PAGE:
I connected the closeup camera to the projector via HDMI cable and we stood an ancient 4' projection screen on a side bench. People could watch Al directly, getting the same view I was capturing on the first camera, or look over at the screen for an HD closeup.

Our first attempt at a screen was a sheet hung from the ceiling, but too much light came through it even after partially papering over the windows behind. We ended up with the projector precariously balanced on a dresser carcase in front of the audience.

The results were excellent. People were able to watch in great detail on the closeup screen. Michael noted that people stayed in their seats much more rather than getting up to see.

For audio recording, I had Al wear a wireless microphone and connected the receiver to the closeup camera. The first camera recorded audio on its built-in mic. I did record a little radio interference during the presentation, but overall the sound on the second camera is much better than on the first.

Video Editing

I do all my video editing with iMovie on my Mac. Combining video from two sources is a bit tricky, because I want to have frame-accurate splices. Showing the audio track helps. I can see where Al paused speaking in one camera view, and use that as the synchronization point to match up the other camera view. Then I can slide the exact position back and forth a frame at a time to get continuous visual activity, for example as he moves his hand in one view, continue that motion in the other view.

It's tedious and time-consuming, but I'm getting more efficient at it. It's very much like the coarse, medium, and fine steps of woodworking. Coarse: drag-and-drop to cut and stitch clips together from the two cameras; medium: use the Clip Trimmer to trim them to within a few frames; fine: use the Precision Editor to trim them to exact frame.

I like my videos to be dynamic. I hate static scenes of a talking head that go on for 5 minutes without showing any activity, or shots of a bench with nothing happening while someone talks in the background. They're just hard to watch. I get bored and my attention wanders. I prefer to get that kind of information in writing, where I can read it quickly. Video needs to be visually engaging. So I try to digest things down to the interesting essentials.

Improvements For Next Meeting

For the next meeting, we'll tweak the setup a bit. We'll have a larger projection screen, and I'm building a simple cantilever shelf for the projector that will clamp around one of the support posts in the room, getting it up out of everyone's way.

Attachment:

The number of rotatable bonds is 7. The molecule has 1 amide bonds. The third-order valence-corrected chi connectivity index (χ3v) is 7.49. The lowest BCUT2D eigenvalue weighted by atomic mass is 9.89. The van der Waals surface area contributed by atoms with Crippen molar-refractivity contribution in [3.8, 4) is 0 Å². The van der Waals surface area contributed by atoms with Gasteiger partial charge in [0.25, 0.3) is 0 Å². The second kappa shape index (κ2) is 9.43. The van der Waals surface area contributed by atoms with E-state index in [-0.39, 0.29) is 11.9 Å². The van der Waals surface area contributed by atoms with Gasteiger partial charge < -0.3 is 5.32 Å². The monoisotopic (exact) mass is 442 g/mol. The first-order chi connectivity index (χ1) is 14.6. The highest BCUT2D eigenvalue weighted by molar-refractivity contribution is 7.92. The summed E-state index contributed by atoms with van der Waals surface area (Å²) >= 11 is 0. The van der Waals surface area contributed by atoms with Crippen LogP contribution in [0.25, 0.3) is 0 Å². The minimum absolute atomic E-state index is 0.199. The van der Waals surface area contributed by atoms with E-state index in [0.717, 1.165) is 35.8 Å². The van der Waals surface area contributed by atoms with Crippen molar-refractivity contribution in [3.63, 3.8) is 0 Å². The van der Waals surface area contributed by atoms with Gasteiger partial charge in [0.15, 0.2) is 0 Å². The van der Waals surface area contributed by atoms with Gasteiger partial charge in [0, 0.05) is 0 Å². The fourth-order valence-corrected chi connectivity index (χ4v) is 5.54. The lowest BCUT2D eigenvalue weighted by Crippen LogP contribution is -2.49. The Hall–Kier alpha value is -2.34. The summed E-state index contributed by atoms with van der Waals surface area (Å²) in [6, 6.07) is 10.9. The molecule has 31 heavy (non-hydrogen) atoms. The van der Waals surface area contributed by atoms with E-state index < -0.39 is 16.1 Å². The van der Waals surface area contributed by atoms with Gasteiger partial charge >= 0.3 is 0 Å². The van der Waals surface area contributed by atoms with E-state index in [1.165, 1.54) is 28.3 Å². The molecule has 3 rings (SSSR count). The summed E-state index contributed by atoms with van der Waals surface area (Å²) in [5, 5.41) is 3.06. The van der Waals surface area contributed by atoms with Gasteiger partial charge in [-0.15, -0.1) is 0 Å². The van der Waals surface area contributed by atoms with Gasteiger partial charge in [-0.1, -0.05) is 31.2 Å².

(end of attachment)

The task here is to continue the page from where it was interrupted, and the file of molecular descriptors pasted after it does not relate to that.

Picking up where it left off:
My parents are getting me a second receiver for my birthday, so both cameras will be able to record the wireless mic. I've exchanged the joystick tripod head for a pistol grip to try to get smoother motion. I learned how to get to the white balance adjustment on both cameras.

I'll move the cameras apart so they have about 45 degrees separation. I also made 2' leg extensions for the tall tripod, elevating the camera to about 8'. Catching the work from different side angles and steeper down onto the bench will provide a better view.

Tripod Extensions

The tripod extensions are simply 1" O.D. aluminum tubing from the hardware store, which was just slightly larger than the tripod leg tubes. I turned oak couplers on the lathe from billets that I had riven out several years ago, so I know the grain is straight and strong.

The tripod legs have channels extruded down the length of each side, so I rasped flats on two sides of the couplers and drove them in with a hammer. The channel extrusion makes a nice tight friction fit. The fit of the extensions is snug but loose enough to pull them off easily. I swaged down the ends of the extensions with a ball peen hammer and drove the molded plastic feet from the tripod onto them.

The couplers and two aluminum tubes fitted in place. You can see the channel in the upper leg, part of the alignment for the locking mechanism.

I can leave the couplers permanently installed. Without the extension tubes, they act as feet for the original tripod tubes.